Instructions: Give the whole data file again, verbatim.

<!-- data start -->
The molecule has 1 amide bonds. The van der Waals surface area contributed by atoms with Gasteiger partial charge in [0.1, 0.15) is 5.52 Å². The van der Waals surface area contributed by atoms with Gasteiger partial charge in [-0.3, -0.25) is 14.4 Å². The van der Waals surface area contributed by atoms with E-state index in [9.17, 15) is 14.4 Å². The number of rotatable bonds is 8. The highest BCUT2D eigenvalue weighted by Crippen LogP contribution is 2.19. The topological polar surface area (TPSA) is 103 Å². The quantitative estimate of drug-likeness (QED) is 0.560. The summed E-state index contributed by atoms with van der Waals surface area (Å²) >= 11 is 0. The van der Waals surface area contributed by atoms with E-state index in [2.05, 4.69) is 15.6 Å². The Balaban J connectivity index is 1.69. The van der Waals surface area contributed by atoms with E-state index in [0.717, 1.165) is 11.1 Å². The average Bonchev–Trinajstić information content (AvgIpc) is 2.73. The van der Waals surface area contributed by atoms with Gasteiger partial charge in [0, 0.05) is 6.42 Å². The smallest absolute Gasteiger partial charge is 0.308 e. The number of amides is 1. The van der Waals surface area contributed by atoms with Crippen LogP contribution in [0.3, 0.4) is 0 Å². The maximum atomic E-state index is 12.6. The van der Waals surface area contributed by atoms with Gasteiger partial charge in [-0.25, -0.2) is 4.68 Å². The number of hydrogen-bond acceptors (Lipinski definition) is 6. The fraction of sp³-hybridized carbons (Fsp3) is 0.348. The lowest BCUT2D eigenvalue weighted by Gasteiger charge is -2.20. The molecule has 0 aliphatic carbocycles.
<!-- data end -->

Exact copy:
The molecule has 1 amide bonds. The van der Waals surface area contributed by atoms with Gasteiger partial charge in [0.1, 0.15) is 5.52 Å². The van der Waals surface area contributed by atoms with Gasteiger partial charge in [-0.3, -0.25) is 14.4 Å². The van der Waals surface area contributed by atoms with E-state index in [9.17, 15) is 14.4 Å². The number of rotatable bonds is 8. The highest BCUT2D eigenvalue weighted by Crippen LogP contribution is 2.19. The topological polar surface area (TPSA) is 103 Å². The quantitative estimate of drug-likeness (QED) is 0.560. The summed E-state index contributed by atoms with van der Waals surface area (Å²) >= 11 is 0. The van der Waals surface area contributed by atoms with E-state index in [2.05, 4.69) is 15.6 Å². The Balaban J connectivity index is 1.69. The van der Waals surface area contributed by atoms with E-state index in [0.717, 1.165) is 11.1 Å². The average Bonchev–Trinajstić information content (AvgIpc) is 2.73. The van der Waals surface area contributed by atoms with Gasteiger partial charge in [0, 0.05) is 6.42 Å². The smallest absolute Gasteiger partial charge is 0.308 e. The number of amides is 1. The van der Waals surface area contributed by atoms with Crippen LogP contribution in [0.3, 0.4) is 0 Å². The maximum atomic E-state index is 12.6. The van der Waals surface area contributed by atoms with Gasteiger partial charge in [-0.25, -0.2) is 4.68 Å². The number of hydrogen-bond acceptors (Lipinski definition) is 6. The fraction of sp³-hybridized carbons (Fsp3) is 0.348. The lowest BCUT2D eigenvalue weighted by Gasteiger charge is -2.20. The molecule has 0 aliphatic carbocycles.